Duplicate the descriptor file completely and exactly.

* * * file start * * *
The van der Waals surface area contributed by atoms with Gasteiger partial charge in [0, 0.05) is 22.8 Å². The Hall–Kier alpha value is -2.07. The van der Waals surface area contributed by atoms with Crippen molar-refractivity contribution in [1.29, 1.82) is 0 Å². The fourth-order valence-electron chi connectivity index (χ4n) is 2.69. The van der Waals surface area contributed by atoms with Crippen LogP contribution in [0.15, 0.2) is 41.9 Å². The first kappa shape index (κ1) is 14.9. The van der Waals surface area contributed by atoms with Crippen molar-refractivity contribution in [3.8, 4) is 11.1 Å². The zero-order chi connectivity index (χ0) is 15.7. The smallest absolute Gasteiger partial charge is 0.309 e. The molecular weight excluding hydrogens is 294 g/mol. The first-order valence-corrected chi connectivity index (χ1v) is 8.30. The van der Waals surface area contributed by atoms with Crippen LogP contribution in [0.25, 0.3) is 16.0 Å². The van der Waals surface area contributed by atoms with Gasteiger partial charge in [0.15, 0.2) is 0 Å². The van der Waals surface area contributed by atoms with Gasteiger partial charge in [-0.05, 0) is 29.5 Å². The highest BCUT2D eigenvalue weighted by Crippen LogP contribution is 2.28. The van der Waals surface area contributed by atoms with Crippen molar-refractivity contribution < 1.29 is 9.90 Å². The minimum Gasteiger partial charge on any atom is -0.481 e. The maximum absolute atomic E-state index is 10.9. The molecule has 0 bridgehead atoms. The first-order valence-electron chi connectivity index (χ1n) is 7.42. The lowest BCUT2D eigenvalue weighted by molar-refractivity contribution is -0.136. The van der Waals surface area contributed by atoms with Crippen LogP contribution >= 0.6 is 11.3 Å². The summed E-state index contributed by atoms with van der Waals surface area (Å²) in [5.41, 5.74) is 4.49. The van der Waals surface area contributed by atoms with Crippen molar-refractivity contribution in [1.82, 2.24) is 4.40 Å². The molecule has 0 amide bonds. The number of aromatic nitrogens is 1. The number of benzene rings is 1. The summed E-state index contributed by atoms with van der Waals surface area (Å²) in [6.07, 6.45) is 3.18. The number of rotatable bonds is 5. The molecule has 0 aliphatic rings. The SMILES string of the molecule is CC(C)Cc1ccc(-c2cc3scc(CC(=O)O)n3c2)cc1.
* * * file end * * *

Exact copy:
The van der Waals surface area contributed by atoms with Gasteiger partial charge in [0, 0.05) is 22.8 Å². The Hall–Kier alpha value is -2.07. The van der Waals surface area contributed by atoms with Crippen molar-refractivity contribution in [1.29, 1.82) is 0 Å². The fourth-order valence-electron chi connectivity index (χ4n) is 2.69. The van der Waals surface area contributed by atoms with Crippen LogP contribution in [0.15, 0.2) is 41.9 Å². The first kappa shape index (κ1) is 14.9. The van der Waals surface area contributed by atoms with Crippen molar-refractivity contribution in [3.8, 4) is 11.1 Å². The zero-order chi connectivity index (χ0) is 15.7. The smallest absolute Gasteiger partial charge is 0.309 e. The molecular weight excluding hydrogens is 294 g/mol. The first-order valence-corrected chi connectivity index (χ1v) is 8.30. The van der Waals surface area contributed by atoms with Crippen LogP contribution in [0.25, 0.3) is 16.0 Å². The van der Waals surface area contributed by atoms with Gasteiger partial charge in [0.15, 0.2) is 0 Å². The van der Waals surface area contributed by atoms with Gasteiger partial charge in [-0.05, 0) is 29.5 Å². The highest BCUT2D eigenvalue weighted by Crippen LogP contribution is 2.28. The van der Waals surface area contributed by atoms with Crippen molar-refractivity contribution < 1.29 is 9.90 Å². The minimum Gasteiger partial charge on any atom is -0.481 e. The maximum absolute atomic E-state index is 10.9. The molecule has 0 bridgehead atoms. The first-order valence-electron chi connectivity index (χ1n) is 7.42. The lowest BCUT2D eigenvalue weighted by molar-refractivity contribution is -0.136. The van der Waals surface area contributed by atoms with Crippen LogP contribution >= 0.6 is 11.3 Å². The summed E-state index contributed by atoms with van der Waals surface area (Å²) in [5.41, 5.74) is 4.49. The van der Waals surface area contributed by atoms with Crippen molar-refractivity contribution in [1.82, 2.24) is 4.40 Å². The molecule has 0 amide bonds. The number of aromatic nitrogens is 1. The number of benzene rings is 1. The summed E-state index contributed by atoms with van der Waals surface area (Å²) in [6.07, 6.45) is 3.18. The number of rotatable bonds is 5. The molecule has 0 aliphatic rings. The SMILES string of the molecule is CC(C)Cc1ccc(-c2cc3scc(CC(=O)O)n3c2)cc1.